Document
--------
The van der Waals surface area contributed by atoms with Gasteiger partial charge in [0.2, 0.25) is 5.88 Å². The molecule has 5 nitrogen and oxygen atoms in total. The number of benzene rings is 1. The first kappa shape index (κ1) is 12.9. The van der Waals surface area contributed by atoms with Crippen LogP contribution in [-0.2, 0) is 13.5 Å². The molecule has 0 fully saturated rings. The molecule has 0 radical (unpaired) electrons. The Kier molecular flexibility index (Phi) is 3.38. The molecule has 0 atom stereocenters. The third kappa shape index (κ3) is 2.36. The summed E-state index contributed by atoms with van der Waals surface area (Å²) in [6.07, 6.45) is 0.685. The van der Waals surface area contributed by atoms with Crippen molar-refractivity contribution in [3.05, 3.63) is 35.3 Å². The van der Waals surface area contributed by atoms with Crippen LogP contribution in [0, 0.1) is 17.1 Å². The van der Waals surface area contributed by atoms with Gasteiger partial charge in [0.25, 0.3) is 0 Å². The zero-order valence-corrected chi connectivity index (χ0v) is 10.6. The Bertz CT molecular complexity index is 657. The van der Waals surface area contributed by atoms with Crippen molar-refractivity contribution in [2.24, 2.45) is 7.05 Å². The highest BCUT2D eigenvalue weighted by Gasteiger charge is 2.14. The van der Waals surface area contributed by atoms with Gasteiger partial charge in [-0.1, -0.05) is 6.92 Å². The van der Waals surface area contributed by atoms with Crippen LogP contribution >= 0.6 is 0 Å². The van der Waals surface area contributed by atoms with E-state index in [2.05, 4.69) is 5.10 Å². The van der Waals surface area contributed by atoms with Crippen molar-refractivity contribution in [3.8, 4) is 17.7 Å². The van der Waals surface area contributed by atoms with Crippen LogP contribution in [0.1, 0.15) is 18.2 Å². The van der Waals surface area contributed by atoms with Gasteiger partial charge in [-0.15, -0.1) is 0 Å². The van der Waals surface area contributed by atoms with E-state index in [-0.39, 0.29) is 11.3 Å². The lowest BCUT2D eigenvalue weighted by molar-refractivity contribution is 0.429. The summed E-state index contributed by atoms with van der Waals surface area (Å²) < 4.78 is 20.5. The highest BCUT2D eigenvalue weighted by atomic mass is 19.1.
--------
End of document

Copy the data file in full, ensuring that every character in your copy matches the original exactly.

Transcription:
The van der Waals surface area contributed by atoms with Gasteiger partial charge in [0.2, 0.25) is 5.88 Å². The molecule has 5 nitrogen and oxygen atoms in total. The number of benzene rings is 1. The first kappa shape index (κ1) is 12.9. The van der Waals surface area contributed by atoms with Crippen LogP contribution in [-0.2, 0) is 13.5 Å². The molecule has 0 fully saturated rings. The molecule has 0 radical (unpaired) electrons. The Kier molecular flexibility index (Phi) is 3.38. The molecule has 0 atom stereocenters. The third kappa shape index (κ3) is 2.36. The summed E-state index contributed by atoms with van der Waals surface area (Å²) in [6.07, 6.45) is 0.685. The van der Waals surface area contributed by atoms with Crippen molar-refractivity contribution in [3.05, 3.63) is 35.3 Å². The van der Waals surface area contributed by atoms with Crippen LogP contribution in [0, 0.1) is 17.1 Å². The van der Waals surface area contributed by atoms with Gasteiger partial charge in [0.25, 0.3) is 0 Å². The zero-order valence-corrected chi connectivity index (χ0v) is 10.6. The Bertz CT molecular complexity index is 657. The van der Waals surface area contributed by atoms with Crippen molar-refractivity contribution in [2.24, 2.45) is 7.05 Å². The highest BCUT2D eigenvalue weighted by Gasteiger charge is 2.14. The van der Waals surface area contributed by atoms with Gasteiger partial charge in [-0.1, -0.05) is 6.92 Å². The van der Waals surface area contributed by atoms with Crippen LogP contribution >= 0.6 is 0 Å². The van der Waals surface area contributed by atoms with E-state index in [2.05, 4.69) is 5.10 Å². The van der Waals surface area contributed by atoms with Crippen molar-refractivity contribution in [3.8, 4) is 17.7 Å². The van der Waals surface area contributed by atoms with Crippen LogP contribution in [0.1, 0.15) is 18.2 Å². The van der Waals surface area contributed by atoms with Gasteiger partial charge in [-0.15, -0.1) is 0 Å². The van der Waals surface area contributed by atoms with E-state index in [-0.39, 0.29) is 11.3 Å². The lowest BCUT2D eigenvalue weighted by molar-refractivity contribution is 0.429. The summed E-state index contributed by atoms with van der Waals surface area (Å²) < 4.78 is 20.5. The highest BCUT2D eigenvalue weighted by atomic mass is 19.1.